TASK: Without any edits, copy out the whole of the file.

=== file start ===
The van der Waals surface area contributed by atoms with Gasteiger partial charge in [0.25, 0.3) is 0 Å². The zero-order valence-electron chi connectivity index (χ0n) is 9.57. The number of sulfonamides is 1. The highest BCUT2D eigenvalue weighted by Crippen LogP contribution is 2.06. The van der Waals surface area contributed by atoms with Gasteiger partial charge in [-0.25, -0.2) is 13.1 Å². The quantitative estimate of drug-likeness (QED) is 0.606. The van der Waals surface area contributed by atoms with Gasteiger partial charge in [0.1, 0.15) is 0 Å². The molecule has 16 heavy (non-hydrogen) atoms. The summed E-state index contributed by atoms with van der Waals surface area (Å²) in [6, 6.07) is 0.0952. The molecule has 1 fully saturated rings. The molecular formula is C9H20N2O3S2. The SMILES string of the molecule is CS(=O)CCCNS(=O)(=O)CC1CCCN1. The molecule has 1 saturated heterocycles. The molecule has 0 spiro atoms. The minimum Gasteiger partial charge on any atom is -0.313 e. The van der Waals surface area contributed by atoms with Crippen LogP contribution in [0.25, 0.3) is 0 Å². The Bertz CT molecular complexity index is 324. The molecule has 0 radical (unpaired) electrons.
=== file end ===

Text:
The van der Waals surface area contributed by atoms with Gasteiger partial charge in [0.25, 0.3) is 0 Å². The zero-order valence-electron chi connectivity index (χ0n) is 9.57. The number of sulfonamides is 1. The highest BCUT2D eigenvalue weighted by Crippen LogP contribution is 2.06. The van der Waals surface area contributed by atoms with Gasteiger partial charge in [-0.25, -0.2) is 13.1 Å². The quantitative estimate of drug-likeness (QED) is 0.606. The van der Waals surface area contributed by atoms with Gasteiger partial charge in [0.1, 0.15) is 0 Å². The molecule has 16 heavy (non-hydrogen) atoms. The summed E-state index contributed by atoms with van der Waals surface area (Å²) in [6, 6.07) is 0.0952. The molecule has 1 fully saturated rings. The molecular formula is C9H20N2O3S2. The SMILES string of the molecule is CS(=O)CCCNS(=O)(=O)CC1CCCN1. The molecule has 1 saturated heterocycles. The molecule has 0 spiro atoms. The minimum Gasteiger partial charge on any atom is -0.313 e. The van der Waals surface area contributed by atoms with Crippen LogP contribution in [0.25, 0.3) is 0 Å². The Bertz CT molecular complexity index is 324. The molecule has 0 radical (unpaired) electrons.